“We know exactly who today’s dream killers are”: Why postal banking is so needed — and on the rise”
David Dayen, Salon, January 20, 2015
Lower-income Americans have been under-banked and abandoned. Now a progressive movement is fighting back (Updated)
Postal banking — allowing the post office to serve over 67 million Americans with little or no access to financial services, providing low-cost alternatives that would both promote financial inclusion and shore up the finances of the nation’s second-largest employer — has enjoyed a bit of institutional support, from Senator Elizabeth Warren to the Postal Service’s own Inspector General. But it hasn’t had the benefit of an activist movement pushing for it, until now.
Yesterday, fifteen consumer, progressive and labor groups inaugurated the Campaign for Postal Banking, demanding the creation of a “public option” for affordable financial services for unbanked and underbanked Americans. The campaign denounces the high cost of what they call “legal loan sharks” like payday lenders and check-cashing stores, and lauds the array of benefits for millions of people from fair access to simple banking services. And they plan to build public pressure on the Postal Service management to establish postal banking under their own authority, without having to go through Congress.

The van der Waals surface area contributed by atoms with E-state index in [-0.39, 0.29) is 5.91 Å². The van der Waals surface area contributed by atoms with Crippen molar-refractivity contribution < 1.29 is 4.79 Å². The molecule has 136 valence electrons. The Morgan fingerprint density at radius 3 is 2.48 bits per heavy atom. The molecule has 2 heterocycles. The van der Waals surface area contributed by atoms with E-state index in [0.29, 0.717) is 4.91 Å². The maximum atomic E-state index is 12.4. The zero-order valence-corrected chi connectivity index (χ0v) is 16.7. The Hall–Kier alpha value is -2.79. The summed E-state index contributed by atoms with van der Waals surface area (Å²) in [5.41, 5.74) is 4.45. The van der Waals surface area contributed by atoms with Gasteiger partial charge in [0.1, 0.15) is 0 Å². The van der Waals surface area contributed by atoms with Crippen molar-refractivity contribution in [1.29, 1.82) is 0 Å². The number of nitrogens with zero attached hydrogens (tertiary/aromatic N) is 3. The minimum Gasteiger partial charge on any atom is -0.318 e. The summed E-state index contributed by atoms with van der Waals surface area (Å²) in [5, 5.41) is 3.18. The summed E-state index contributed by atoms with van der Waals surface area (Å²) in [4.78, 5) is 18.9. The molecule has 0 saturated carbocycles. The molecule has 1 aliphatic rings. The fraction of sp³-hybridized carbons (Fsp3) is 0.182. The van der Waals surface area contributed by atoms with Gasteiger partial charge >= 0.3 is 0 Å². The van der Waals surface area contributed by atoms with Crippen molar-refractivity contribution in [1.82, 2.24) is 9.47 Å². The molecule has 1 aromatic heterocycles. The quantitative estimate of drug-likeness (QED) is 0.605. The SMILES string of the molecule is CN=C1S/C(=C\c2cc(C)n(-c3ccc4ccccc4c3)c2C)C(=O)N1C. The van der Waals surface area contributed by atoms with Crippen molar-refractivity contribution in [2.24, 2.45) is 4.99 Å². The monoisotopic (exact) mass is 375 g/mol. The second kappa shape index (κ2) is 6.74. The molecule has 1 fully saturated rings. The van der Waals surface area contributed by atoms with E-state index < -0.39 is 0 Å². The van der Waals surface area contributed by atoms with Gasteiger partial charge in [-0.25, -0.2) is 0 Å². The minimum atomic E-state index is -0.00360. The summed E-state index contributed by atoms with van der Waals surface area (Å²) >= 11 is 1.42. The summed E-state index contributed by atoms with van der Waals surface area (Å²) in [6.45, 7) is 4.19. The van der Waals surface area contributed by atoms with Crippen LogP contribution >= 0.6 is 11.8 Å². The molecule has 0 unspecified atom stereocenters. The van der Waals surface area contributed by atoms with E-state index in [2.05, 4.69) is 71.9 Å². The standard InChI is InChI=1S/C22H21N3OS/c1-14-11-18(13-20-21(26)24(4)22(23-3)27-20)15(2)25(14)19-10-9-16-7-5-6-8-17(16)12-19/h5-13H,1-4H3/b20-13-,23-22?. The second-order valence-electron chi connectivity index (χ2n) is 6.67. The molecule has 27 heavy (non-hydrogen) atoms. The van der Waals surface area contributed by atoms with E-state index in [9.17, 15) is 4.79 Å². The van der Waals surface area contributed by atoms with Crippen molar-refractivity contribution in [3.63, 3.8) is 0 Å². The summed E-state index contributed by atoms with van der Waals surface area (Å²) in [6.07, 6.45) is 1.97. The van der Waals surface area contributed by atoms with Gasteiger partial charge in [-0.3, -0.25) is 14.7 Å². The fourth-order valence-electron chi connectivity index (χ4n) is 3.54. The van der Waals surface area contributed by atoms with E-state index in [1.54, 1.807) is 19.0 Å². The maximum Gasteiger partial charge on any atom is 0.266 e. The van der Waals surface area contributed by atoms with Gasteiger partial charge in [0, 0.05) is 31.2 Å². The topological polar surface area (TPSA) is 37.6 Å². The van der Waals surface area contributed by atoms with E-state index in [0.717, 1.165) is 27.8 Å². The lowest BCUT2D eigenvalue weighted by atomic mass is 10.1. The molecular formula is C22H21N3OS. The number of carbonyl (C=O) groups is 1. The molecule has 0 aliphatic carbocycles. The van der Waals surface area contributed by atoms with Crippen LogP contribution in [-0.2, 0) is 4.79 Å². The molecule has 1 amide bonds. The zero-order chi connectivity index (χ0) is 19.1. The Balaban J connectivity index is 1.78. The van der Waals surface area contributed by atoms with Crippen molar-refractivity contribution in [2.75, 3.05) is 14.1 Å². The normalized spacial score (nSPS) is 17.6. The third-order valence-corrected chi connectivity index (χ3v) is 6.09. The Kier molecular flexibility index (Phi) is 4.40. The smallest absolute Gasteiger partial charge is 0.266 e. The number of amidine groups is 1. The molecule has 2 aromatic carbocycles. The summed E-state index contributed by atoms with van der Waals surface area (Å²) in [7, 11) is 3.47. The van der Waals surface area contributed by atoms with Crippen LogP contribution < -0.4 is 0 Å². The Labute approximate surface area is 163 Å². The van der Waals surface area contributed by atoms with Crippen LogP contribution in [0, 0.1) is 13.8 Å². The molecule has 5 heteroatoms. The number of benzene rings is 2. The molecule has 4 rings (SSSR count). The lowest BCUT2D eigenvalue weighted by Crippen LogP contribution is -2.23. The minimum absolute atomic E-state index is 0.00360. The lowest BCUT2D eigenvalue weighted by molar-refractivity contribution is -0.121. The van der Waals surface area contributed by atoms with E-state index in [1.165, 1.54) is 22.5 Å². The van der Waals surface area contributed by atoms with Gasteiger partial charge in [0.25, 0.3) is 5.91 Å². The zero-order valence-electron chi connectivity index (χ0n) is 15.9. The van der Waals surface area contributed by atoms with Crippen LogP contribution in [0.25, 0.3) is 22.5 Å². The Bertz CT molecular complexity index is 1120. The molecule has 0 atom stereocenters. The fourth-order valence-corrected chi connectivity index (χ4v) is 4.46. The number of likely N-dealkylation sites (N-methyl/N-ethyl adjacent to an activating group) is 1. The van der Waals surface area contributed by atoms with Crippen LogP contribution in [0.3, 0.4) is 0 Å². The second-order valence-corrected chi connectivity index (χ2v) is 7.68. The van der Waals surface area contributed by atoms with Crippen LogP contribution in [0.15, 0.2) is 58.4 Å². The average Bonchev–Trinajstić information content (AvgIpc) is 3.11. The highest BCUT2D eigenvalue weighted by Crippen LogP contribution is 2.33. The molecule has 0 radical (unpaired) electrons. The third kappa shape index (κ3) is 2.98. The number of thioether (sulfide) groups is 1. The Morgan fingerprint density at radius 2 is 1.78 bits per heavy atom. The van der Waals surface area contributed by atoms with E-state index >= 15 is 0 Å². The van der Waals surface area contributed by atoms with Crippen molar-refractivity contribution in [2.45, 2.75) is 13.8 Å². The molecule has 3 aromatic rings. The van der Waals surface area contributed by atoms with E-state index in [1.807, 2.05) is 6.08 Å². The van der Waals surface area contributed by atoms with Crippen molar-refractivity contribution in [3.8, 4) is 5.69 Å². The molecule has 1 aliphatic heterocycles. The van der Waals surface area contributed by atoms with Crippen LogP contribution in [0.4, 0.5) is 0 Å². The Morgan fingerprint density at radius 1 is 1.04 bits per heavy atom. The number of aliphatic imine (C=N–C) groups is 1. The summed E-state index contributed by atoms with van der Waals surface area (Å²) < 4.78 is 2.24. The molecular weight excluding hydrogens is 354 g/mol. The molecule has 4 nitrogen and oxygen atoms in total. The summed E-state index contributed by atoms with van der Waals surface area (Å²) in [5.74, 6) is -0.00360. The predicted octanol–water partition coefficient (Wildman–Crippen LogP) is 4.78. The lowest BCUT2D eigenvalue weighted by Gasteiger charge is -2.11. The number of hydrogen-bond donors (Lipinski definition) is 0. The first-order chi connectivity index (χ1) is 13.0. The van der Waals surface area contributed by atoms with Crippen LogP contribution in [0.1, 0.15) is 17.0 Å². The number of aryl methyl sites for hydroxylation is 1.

The founding members include leading consumer watchdogs like Public Citizen and Americans for Financial Reform, faith and progressive organizations like Interfaith Worker Justice and National People’s Action, the Alliance for Retired Americans and all four major postal unions.
“There’s a tremendous social need for folks that don’t have full access to banking services,” said Mark Dimondstein, president of the American Postal Workers Union (APWU)
, representing 200,000 letter carriers. “The post office is well-situated to address these social needs and bring new sources of revenue and help protect living-wage jobs.”
A companion report put out by coalition partner United for a Fair Economy, “Underbanked and Overcharged,” details the plight for those without stable banking access. Households using check cashers and payday lenders earn around $25,000 a year, and spend roughly $3,000 at these outlets — over 10 percent of their total income — on interest and fees. Consumers spend $103 billion a year on alternative financial services, according to the report, negatively affecting credit histories and wealth-building strategies.